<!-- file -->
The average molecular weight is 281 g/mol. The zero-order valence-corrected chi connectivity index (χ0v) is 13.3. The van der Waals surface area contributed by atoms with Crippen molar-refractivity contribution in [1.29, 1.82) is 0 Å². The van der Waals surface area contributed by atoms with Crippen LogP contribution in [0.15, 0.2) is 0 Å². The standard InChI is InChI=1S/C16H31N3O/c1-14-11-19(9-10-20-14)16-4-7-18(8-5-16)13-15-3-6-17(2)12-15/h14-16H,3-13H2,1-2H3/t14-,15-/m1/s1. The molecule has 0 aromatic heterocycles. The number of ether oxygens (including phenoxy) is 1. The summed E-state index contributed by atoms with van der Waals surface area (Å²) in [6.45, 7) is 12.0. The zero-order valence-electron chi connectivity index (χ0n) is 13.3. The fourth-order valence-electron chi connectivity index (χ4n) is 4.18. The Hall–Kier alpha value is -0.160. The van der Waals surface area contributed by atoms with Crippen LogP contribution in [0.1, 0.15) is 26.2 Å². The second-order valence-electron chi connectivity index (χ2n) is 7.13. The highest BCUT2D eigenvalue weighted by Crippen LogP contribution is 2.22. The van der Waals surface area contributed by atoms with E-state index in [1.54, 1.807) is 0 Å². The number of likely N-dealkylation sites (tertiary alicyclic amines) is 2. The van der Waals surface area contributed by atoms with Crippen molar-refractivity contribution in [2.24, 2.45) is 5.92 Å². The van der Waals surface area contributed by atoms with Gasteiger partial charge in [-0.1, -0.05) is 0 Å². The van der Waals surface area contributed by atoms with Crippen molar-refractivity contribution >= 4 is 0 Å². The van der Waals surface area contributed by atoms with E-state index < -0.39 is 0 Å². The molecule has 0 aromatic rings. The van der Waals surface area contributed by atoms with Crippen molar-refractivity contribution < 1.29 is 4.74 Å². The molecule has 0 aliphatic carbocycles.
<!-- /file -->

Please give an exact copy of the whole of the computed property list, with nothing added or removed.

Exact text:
The average molecular weight is 281 g/mol. The zero-order valence-corrected chi connectivity index (χ0v) is 13.3. The van der Waals surface area contributed by atoms with Crippen molar-refractivity contribution in [1.29, 1.82) is 0 Å². The van der Waals surface area contributed by atoms with Crippen LogP contribution in [0.15, 0.2) is 0 Å². The standard InChI is InChI=1S/C16H31N3O/c1-14-11-19(9-10-20-14)16-4-7-18(8-5-16)13-15-3-6-17(2)12-15/h14-16H,3-13H2,1-2H3/t14-,15-/m1/s1. The molecule has 0 aromatic heterocycles. The number of ether oxygens (including phenoxy) is 1. The summed E-state index contributed by atoms with van der Waals surface area (Å²) in [6.45, 7) is 12.0. The zero-order valence-electron chi connectivity index (χ0n) is 13.3. The fourth-order valence-electron chi connectivity index (χ4n) is 4.18. The Hall–Kier alpha value is -0.160. The van der Waals surface area contributed by atoms with Crippen LogP contribution in [0.1, 0.15) is 26.2 Å². The second-order valence-electron chi connectivity index (χ2n) is 7.13. The highest BCUT2D eigenvalue weighted by Crippen LogP contribution is 2.22. The van der Waals surface area contributed by atoms with E-state index in [1.54, 1.807) is 0 Å². The number of likely N-dealkylation sites (tertiary alicyclic amines) is 2. The van der Waals surface area contributed by atoms with Crippen molar-refractivity contribution in [2.24, 2.45) is 5.92 Å². The van der Waals surface area contributed by atoms with Gasteiger partial charge in [-0.1, -0.05) is 0 Å². The van der Waals surface area contributed by atoms with Crippen molar-refractivity contribution >= 4 is 0 Å². The van der Waals surface area contributed by atoms with E-state index < -0.39 is 0 Å². The molecule has 0 aromatic rings. The van der Waals surface area contributed by atoms with Crippen molar-refractivity contribution < 1.29 is 4.74 Å². The molecule has 0 aliphatic carbocycles.